But while no doubt captivating on purely aesthetic grounds, the beauty of the photographs ultimately landed flat for me. Ironically, these striking images obscured something about the space that they captured. Though the serial collection attempts to visually recreate the Grand Canyon, the pictures are disorienting on an individual level; it is nearly impossible for the mind to connect them in geographical space. I was concerned with what I have grown to call the produced space of this group of photographs. What does it mean to be concerned with the produced space of a set of pictures? For me it has meant answering two deceptively simple questions about each picture: first, where was Peabody standing when he took the picture? And second, what, as viewers, are we actually looking at in each picture?
Further, after a few slides they start to look very similar to one another; it is challenging to discern one rock type from another, or to have any sense of the human significance (Native Americans, prospectors, and the U.S. government) of each individual location represented in the photos. In short, the thing that I couldn’t answer from careful analysis of each photograph in succession was how they fit together as a whole—how, when viewed in their original format as a slideshow, they painted not 43 separate portraits of what would soon become America’s most visited National Park, but one portrait of it.
The project that has developed over the past three years—Enchanting the Desert—is my geographical portrayal of Peabody’s slideshow. His is the earliest surviving mass-marketed visual representation of the region, meaning that it serves as a visual template for what people actually saw, and, importantly, what remained visually abandoned, when they gazed out at the Grand Canyon.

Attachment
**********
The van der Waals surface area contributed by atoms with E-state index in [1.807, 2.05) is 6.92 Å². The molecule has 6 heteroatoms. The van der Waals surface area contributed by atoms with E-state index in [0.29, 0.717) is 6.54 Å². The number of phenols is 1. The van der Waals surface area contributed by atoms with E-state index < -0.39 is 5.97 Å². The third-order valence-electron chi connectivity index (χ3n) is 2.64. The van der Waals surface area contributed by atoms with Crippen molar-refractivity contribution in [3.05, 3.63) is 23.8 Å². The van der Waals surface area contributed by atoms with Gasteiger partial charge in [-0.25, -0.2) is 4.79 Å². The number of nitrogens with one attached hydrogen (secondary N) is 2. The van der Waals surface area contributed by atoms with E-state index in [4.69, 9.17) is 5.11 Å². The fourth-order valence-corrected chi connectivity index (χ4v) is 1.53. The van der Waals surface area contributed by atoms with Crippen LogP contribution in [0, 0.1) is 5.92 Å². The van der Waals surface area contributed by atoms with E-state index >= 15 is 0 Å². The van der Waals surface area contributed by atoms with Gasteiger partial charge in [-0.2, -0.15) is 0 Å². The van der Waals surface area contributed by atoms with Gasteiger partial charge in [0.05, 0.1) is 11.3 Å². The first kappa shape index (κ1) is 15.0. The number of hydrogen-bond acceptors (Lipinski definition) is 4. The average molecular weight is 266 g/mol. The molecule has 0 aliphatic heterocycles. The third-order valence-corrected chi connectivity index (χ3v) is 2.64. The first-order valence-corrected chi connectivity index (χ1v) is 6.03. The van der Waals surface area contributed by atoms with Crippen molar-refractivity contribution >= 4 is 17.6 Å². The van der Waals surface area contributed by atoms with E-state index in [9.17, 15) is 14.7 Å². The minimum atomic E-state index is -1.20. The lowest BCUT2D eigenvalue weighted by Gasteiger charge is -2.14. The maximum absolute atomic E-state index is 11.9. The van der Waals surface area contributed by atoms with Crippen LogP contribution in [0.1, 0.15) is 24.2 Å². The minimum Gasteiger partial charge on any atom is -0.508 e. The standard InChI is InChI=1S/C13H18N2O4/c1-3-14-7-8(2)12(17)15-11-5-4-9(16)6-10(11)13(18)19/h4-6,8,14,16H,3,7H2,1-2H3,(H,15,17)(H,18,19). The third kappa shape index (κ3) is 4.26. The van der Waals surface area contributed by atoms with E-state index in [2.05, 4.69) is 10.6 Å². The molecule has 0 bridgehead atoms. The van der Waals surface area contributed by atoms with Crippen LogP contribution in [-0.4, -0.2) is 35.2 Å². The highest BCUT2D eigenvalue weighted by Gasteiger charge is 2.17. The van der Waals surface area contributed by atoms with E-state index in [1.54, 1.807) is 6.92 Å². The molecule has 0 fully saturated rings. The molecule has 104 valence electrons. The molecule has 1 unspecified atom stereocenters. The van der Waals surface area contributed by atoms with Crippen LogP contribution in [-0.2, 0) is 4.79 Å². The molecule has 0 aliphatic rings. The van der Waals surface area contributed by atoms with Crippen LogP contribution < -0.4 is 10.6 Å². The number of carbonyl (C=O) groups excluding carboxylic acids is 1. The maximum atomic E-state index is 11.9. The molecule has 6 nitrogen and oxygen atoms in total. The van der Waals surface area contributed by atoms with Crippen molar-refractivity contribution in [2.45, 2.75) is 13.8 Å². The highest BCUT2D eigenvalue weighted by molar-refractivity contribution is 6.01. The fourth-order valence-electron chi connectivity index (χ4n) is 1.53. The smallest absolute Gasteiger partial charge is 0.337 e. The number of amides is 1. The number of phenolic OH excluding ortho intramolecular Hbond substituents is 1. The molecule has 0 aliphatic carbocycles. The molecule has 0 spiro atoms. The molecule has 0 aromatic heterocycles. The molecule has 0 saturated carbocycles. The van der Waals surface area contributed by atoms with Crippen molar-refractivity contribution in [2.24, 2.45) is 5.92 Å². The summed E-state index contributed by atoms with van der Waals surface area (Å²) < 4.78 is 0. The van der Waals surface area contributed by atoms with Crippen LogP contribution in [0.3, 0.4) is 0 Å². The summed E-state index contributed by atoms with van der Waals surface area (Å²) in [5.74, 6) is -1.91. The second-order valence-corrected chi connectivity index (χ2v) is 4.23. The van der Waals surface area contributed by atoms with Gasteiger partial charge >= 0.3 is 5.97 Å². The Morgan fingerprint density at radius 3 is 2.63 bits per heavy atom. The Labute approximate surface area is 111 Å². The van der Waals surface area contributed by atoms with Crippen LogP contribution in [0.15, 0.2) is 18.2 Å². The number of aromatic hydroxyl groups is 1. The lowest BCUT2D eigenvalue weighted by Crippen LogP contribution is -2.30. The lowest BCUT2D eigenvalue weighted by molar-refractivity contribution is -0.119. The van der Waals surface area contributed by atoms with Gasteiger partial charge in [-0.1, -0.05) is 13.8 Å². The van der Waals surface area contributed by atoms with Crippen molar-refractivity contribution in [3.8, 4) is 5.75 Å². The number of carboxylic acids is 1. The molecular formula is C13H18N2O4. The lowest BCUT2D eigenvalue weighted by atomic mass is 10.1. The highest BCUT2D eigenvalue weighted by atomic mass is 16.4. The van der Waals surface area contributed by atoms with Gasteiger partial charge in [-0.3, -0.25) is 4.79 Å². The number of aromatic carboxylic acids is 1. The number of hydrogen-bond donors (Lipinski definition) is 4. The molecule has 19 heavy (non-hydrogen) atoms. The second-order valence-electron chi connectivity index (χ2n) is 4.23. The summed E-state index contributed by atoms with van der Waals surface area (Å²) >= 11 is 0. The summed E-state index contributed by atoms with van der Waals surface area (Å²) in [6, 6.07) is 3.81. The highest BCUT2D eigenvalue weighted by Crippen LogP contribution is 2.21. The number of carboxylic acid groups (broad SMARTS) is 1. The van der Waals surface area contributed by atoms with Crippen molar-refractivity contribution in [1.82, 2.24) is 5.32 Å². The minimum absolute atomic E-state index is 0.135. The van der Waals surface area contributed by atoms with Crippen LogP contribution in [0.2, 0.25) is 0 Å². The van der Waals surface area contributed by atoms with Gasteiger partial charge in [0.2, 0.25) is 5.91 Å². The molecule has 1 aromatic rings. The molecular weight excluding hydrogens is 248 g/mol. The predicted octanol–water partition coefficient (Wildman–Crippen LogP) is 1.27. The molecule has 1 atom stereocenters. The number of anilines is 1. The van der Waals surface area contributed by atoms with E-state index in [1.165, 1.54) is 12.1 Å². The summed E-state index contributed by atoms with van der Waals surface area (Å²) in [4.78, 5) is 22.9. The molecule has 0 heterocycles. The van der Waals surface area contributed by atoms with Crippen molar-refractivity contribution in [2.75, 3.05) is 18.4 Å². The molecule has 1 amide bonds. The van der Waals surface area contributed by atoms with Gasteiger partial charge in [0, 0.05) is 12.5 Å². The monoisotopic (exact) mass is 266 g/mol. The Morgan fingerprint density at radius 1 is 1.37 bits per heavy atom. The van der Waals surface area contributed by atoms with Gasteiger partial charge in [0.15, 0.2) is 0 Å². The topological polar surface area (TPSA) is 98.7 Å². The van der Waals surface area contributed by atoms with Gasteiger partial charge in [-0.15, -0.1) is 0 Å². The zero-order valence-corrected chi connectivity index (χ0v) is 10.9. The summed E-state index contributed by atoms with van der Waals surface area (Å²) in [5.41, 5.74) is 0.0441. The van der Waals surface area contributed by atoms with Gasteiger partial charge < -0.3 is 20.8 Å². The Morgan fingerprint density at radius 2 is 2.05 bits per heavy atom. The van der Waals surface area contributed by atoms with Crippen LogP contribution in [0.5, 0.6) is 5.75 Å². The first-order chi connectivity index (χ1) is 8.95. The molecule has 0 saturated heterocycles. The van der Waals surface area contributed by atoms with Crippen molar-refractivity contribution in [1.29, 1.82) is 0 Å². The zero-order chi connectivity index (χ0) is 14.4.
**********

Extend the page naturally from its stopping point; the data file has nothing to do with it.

Allowing readers to explore this geography on their own terms—probing each photo and its own peculiar relationship with the other photos, reading in-depth historical examinations of the landmarks being pictured, and learning about this important historical document of the American West in an art historical context—would be unwieldy on paper, but on a digital platform becomes seamlessly navigable.
With a team of researchers at the Spatial History Project and the Bill Lane Center for the American West at Stanford University, I have been able to reconstruct Peabody’s Grand Canyon from the god’s-eye view, making geographic sense of what virtual turn-of-the-century tourists were consuming when they consumed a frontier ideology of the West. But this cartographic portrayal of the photographs has opened the door to an arguably even more important aspect of the project, namely the creation of a spatial narrative of the human history of this region, accessible only through the ability to interact with a dynamic set of online tools. On behalf of Stanford University Press, I look forward to sharing this work with you in the coming year. It is an experience of a historical geography of the Grand Canyon that would not be possible without their courageous efforts to publish it as it was designed—digitally.
All photographs are courtesy of The Huntington Library, San Marino, CA.